¶ 7 We are also confined by the statutory mandates of 42 Pa.C.S.A. § 9781(c), which states:
(c) Determination on appeal.--The appellate court shall vacate the sentence and remand the case to the sentencing court with instructions if it finds:
(1) the sentencing court purported to sentence within the sentencing guidelines but applied the guidelines erroneously;
(2) the sentencing court sentenced within the sentencing guidelines but the case involves circumstances where the application of the guidelines would be clearly unreasonable; or
(3) the sentencing court sentenced outside the sentencing guidelines and the sentence is unreasonable.
In all other cases the appellate court shall affirm the sentence imposed by the sentencing court.
¶ 8 We begin with an examination of the sentence imposed in light of the applicable sentencing guidelines.*fn3 According to the pre-sentence report presented to the trial court, the standard range sentence guideline for the third-degree murder charge was 168 to 240 months. See Pre-sentence Investigation, at 2. Ventura was sentenced to 240 months to 480 months of imprisonment, and thus, the minimum sentence imposed was within the standard guideline range. Because Ventura's sentence was within the standard range, Ventura must demonstrate that the "application of the guidelines [was] clearly unreasonable" pursuant to 42 Pa.C.S.A. § 9781(c)(2).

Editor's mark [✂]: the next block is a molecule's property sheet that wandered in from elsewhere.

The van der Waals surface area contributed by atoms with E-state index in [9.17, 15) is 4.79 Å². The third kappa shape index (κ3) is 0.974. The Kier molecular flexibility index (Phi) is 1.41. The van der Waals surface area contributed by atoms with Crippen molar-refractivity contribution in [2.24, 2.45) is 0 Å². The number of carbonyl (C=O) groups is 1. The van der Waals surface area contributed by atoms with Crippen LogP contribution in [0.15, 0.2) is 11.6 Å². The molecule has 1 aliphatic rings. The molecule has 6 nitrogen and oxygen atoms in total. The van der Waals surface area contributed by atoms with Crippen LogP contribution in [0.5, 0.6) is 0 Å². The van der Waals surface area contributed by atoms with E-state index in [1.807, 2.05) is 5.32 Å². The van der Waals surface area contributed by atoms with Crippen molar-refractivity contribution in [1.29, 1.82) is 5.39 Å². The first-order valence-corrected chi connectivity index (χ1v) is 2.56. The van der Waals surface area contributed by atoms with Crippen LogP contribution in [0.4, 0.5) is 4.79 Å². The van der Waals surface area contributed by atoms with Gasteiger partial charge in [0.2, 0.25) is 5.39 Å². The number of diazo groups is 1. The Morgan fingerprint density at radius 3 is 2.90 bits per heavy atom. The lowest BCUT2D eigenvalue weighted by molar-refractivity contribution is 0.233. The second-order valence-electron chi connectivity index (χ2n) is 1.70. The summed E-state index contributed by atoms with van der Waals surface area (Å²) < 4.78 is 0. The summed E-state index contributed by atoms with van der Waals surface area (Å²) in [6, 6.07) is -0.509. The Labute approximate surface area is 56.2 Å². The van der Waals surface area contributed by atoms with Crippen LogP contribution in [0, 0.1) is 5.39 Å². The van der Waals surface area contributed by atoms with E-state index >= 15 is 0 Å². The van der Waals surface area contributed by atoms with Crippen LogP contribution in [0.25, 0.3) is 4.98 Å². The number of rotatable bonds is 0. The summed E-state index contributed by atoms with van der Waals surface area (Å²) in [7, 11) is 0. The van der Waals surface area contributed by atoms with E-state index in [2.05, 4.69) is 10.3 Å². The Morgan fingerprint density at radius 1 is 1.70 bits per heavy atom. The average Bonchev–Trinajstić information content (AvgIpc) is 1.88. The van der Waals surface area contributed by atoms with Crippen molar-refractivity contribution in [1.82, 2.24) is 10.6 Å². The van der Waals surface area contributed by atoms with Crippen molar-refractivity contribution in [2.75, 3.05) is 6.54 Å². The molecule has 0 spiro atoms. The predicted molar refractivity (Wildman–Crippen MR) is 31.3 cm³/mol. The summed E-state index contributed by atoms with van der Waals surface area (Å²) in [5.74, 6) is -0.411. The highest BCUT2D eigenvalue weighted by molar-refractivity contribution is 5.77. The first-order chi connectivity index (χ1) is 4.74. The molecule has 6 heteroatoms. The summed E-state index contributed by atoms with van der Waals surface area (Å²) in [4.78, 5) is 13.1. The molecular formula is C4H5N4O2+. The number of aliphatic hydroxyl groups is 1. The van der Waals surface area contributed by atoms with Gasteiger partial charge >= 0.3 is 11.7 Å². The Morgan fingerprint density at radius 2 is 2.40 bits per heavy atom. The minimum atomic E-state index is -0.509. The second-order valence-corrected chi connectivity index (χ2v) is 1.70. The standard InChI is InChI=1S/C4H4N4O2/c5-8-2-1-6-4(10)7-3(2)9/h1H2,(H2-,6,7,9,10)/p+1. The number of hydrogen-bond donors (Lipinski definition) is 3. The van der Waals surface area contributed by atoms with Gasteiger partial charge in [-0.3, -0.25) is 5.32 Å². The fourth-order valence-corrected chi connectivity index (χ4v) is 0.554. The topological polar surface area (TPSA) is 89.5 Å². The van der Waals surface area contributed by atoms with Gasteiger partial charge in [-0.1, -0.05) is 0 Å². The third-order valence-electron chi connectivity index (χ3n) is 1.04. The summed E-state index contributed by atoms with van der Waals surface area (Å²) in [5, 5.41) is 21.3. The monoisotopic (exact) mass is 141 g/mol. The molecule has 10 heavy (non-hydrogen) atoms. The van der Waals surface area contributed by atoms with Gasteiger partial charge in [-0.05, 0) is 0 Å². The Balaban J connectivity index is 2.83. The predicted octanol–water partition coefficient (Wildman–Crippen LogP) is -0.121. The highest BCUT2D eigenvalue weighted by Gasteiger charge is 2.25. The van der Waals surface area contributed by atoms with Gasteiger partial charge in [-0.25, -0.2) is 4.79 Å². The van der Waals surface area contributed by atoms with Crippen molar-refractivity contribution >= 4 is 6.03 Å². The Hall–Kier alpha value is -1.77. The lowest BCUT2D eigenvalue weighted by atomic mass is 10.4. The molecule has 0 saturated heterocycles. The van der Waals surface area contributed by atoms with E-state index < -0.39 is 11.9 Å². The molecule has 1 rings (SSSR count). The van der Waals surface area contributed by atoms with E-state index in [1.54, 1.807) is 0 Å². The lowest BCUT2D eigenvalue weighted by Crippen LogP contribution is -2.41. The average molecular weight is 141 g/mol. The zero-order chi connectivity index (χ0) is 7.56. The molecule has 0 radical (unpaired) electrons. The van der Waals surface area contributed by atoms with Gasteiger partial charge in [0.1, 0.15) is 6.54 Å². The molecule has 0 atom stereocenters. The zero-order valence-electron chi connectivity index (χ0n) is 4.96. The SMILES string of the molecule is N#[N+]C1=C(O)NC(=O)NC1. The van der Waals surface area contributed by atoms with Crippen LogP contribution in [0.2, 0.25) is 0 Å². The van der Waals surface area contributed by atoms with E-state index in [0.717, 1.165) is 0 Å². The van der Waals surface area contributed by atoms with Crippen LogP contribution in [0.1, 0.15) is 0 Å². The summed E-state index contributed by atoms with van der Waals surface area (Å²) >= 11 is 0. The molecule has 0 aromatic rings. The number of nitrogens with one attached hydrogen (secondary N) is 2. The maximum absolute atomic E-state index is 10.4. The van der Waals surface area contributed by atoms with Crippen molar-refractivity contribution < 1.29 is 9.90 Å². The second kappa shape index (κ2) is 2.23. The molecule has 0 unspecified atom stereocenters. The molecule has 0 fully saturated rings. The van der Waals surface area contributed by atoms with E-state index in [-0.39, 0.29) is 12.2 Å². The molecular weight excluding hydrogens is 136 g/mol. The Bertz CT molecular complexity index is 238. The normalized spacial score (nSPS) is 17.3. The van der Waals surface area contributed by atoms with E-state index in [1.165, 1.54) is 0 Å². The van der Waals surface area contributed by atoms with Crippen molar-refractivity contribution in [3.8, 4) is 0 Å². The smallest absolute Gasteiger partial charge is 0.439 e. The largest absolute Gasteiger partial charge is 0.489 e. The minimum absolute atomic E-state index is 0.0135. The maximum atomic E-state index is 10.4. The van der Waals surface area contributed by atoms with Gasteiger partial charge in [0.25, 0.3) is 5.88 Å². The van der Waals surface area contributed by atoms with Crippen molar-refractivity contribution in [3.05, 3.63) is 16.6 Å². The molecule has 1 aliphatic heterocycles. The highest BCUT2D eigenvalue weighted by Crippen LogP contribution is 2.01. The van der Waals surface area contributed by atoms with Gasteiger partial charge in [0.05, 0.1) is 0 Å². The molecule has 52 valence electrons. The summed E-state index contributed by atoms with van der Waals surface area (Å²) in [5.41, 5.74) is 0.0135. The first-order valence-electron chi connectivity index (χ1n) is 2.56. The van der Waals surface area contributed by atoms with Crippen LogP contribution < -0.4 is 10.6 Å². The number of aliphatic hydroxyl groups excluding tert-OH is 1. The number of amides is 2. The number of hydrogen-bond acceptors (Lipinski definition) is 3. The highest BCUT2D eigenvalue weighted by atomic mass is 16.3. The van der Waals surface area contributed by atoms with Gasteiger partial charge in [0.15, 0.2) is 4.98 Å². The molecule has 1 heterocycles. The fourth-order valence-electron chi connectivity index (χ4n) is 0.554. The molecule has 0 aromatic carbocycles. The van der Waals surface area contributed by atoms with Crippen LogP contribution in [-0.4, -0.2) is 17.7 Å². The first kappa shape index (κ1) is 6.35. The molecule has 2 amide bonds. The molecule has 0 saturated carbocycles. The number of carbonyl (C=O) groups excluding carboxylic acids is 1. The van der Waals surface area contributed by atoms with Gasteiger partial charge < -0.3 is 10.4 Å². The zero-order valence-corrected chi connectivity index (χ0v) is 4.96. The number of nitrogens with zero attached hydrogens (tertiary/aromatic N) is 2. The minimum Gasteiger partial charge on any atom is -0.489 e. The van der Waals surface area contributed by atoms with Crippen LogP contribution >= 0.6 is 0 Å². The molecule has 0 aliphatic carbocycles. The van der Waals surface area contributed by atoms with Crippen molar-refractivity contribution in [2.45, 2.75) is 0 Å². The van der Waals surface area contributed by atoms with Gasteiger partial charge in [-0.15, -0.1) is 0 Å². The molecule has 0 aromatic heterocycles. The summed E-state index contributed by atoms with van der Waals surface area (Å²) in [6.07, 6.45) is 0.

¶ 9 Our Supreme Court in Commonwealth v. Walls, 592 Pa. 557, 568-9, 926 A.2d 957, 964 (2007) determined that a sentence can be deemed unreasonable after a review of the trial court's application of the factors contained in 42 Pa.C.S.A. §§ 9721(b) and 9781(d). Section 9721(b) states:
[T]he court shall follow the general principle that the sentence imposed should call for confinement that is consistent with the protection of the public, the gravity of the offense as it relates to the impact on the life of the victim and on the community, and the rehabilitative needs of the defendant [as well as] any guidelines for sentencing[.]
42 Pa.C.S.A. § 9721(b). Section 9781(d) provides that when we review the record, we must have regard for:
(1) the nature and circumstances of the offense and the history and characteristics of the defendant[;] (2) [t]he opportunity of the sentencing court to observe the defendant, including any presentence investigation[;] (3) [t]he findings upon which the sentence was ...